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Kevin Gorman

Kevin Gorman's Take 5: Thoughts on today's sports news

Kevin Gorman
| Wednesday, Dec. 27, 2017, 11:57 a.m.
Steelers linebacker James Harrison watches from the side line during a 20-15 victory over the Lions Sunday, Oct. 29, 2017, at Ford Field in Detroit.
Christopher Horner | Tribune-Review
Steelers linebacker James Harrison watches from the side line during a 20-15 victory over the Lions Sunday, Oct. 29, 2017, at Ford Field in Detroit.

1. So, the Steelers released James Harrison on Saturday and the legendary linebacker signed with the New England Patriots on Tuesday, and Steelers Nation is so upset that it broke the Internet .


It's a shame that Harrison, the Steelers' all-time sacks leader, ended his time with the team in such fashion. But this isn't the first time the Steelers parted ways with Harrison or the first time he signed with an arch-nemesis.

If you remember, he signed with the Cincinnati Bengals in 2013 for one season, then announced his retirement before the Steelers brought him back in 2014. While Harrison recorded 15.5 sacks the past three seasons, he only started 12 of 48 games.

I understand the outrage that a beloved Steeler would sign with a potential playoff opponent, especially one that beat the Steelers only nine days earlier, but we're talking about a 39-year-old backup outside linebacker who is a pass-rush specialist. And his main specialty seems to be abusing Kansas City Chiefs left tackle Eric Fisher.

2. Last season, I believed that Harrison was becoming a bad influence in the locker room. He was backing up Jarvis Jones, who wasn't performing to his first-round expectations, and Harrison called the Steelers' defense “terrible” after the last-minute loss to the Dallas Cowboys.

Boy was I wrong.

Harrison helped save the 2016 season by replacing Jones, helping the Steelers win seven consecutive regular-season games and had great games against the Miami Dolphins and Kansas Chiefs.

But Harrison became a disgruntled backup this season, one who was complaining about his lack of playing time despite skipping almost every training camp practice and missing time this season with injuries. He was their No. 5 outside linebacker, didn't play special teams and wasn't a happy camper on a team that won the AFC North Division and is one of the top two playoff seeds.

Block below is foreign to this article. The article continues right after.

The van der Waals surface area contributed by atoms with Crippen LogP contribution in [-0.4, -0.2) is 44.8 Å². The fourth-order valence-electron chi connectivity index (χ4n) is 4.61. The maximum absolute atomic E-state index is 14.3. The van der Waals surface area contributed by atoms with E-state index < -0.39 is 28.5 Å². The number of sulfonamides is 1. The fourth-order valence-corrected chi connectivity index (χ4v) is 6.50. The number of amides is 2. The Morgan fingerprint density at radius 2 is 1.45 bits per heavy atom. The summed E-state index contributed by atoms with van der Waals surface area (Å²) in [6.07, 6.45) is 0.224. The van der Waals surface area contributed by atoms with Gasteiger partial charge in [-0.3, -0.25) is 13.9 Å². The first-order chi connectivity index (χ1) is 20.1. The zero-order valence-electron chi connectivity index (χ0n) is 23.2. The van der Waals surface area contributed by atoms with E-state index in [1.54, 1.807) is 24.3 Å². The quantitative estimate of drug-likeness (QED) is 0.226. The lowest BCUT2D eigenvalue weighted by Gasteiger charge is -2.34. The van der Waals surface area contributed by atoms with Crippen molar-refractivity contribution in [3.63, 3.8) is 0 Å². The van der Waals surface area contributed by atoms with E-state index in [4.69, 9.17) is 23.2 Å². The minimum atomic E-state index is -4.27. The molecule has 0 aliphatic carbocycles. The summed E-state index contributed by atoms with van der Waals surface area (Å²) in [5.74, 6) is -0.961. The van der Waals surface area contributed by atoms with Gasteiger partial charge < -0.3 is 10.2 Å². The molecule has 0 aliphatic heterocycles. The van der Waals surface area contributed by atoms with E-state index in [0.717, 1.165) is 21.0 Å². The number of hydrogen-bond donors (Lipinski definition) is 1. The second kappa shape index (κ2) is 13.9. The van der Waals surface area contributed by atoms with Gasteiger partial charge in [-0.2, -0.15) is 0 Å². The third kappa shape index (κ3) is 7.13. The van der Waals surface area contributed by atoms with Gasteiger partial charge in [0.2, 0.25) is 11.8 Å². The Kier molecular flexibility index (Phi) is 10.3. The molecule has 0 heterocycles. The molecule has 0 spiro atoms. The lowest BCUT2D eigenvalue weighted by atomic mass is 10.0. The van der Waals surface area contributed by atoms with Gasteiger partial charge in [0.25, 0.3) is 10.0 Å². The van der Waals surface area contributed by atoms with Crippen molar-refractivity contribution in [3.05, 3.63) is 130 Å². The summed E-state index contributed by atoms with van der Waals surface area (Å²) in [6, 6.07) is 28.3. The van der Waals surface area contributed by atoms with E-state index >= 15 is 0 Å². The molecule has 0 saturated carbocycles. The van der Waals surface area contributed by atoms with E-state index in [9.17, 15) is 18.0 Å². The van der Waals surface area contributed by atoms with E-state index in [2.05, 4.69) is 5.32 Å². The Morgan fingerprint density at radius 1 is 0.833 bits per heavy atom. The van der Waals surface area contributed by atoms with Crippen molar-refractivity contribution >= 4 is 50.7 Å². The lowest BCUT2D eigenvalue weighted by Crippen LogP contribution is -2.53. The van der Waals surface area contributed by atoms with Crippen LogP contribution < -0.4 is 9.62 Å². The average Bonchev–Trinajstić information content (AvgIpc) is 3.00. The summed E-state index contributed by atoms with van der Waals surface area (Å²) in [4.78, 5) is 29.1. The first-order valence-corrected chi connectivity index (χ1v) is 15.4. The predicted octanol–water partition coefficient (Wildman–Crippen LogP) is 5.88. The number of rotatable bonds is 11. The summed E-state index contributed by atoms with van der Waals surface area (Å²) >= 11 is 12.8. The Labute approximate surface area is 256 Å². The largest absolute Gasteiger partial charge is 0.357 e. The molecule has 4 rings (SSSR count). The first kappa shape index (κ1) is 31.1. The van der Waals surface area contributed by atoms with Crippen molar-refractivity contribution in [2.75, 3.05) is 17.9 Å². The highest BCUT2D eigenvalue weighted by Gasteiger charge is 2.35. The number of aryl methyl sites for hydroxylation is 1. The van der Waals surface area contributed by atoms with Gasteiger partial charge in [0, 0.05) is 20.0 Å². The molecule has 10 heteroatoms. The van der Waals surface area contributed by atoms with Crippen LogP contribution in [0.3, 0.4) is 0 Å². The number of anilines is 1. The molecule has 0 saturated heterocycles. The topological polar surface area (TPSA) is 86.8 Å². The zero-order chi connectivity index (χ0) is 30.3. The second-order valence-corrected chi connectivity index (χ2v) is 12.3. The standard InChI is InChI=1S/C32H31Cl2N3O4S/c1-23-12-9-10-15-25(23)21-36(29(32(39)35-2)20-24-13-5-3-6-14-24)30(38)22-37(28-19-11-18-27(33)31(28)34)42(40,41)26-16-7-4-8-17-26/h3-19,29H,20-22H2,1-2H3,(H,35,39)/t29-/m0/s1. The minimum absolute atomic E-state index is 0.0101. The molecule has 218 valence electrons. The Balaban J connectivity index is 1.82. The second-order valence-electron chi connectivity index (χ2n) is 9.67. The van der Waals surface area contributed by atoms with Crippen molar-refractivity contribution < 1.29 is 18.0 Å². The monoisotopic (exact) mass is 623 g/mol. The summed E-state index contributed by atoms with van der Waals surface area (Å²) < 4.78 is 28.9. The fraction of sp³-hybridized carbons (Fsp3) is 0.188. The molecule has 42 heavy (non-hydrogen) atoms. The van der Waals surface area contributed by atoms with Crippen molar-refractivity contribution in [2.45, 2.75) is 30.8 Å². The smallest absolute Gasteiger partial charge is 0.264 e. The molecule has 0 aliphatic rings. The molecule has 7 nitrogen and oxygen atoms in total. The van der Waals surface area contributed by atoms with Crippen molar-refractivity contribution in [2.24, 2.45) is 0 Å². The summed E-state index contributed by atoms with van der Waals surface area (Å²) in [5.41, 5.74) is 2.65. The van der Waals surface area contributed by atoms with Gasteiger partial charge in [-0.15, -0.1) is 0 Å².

Yet the Steelers should have kept him for sentimental reasons?

3. That's not to suggest that Harrison won't be missed by his teammates or that his signing with the Patriots couldn't come back to haunt the Steelers the way LeGarrette Blount did.

But this could the way Marian Hossa spurning the Penguins' offer to sign with the Detroit Red Wings did.

I interviewed Hossa in the Red Wings' dressing room moments after their Game 7 loss to the Penguins in the 2009 Stanley Cup Final, and remember him trembling as he talked about having no regrets with his decision – even as it backfired on him.

Steelers quarterback Ben Roethlisberger said he holds no ill will against Harrison , and perhaps other Steelers will say more of the same. I'm curious to see if any of his old teammates will say something against Harrison, but I doubt it.

This story only takes on more substance if the Steelers play the Patriots in the AFC championship game. There's no guarantee that will happen, as both might have to get past teams that already beat them this season (the Chiefs for the Patriots, the Jaguars for the Steelers). But if it happens, it will be high drama.

If Harrison plays.

4. I can understand if you're upset after seeing Harrison's selfie with Tom Brady – and his joke about finally playing with someone older than him – but if you're angry, read Bill Belichick's quotes:

How would you describe James Harrison's playing style? “He's played outside linebacker for the Pittsburgh Steelers. We'll see how it goes.”

Your thoughts on his career? “Good.”

Welcome to New England, Deebo.

5. Do yourself a favor and take a few minutes to read this New York Times story , which is as fabulous as the name of its subject. Here's my favorite excerpt:

“In his endless quest for self-preservation, Flournoy makes his own almond milk and presses his own juice. He concocts toothpaste out of baking soda and coconut oil. He keeps a bottle of special drops handy to measure the pH of the water that he drinks. He knows the difference between A1 milk and A2 milk, which come from different breeds of cows.

“I've done a lot of research on milk,” said Flournoy, who no longer drinks milk.”

May Fabulous Flournoy play forever.

Kevin Gorman is a Tribune-Review staff writer. Reach him at or via Twitter @KGorman_Trib.

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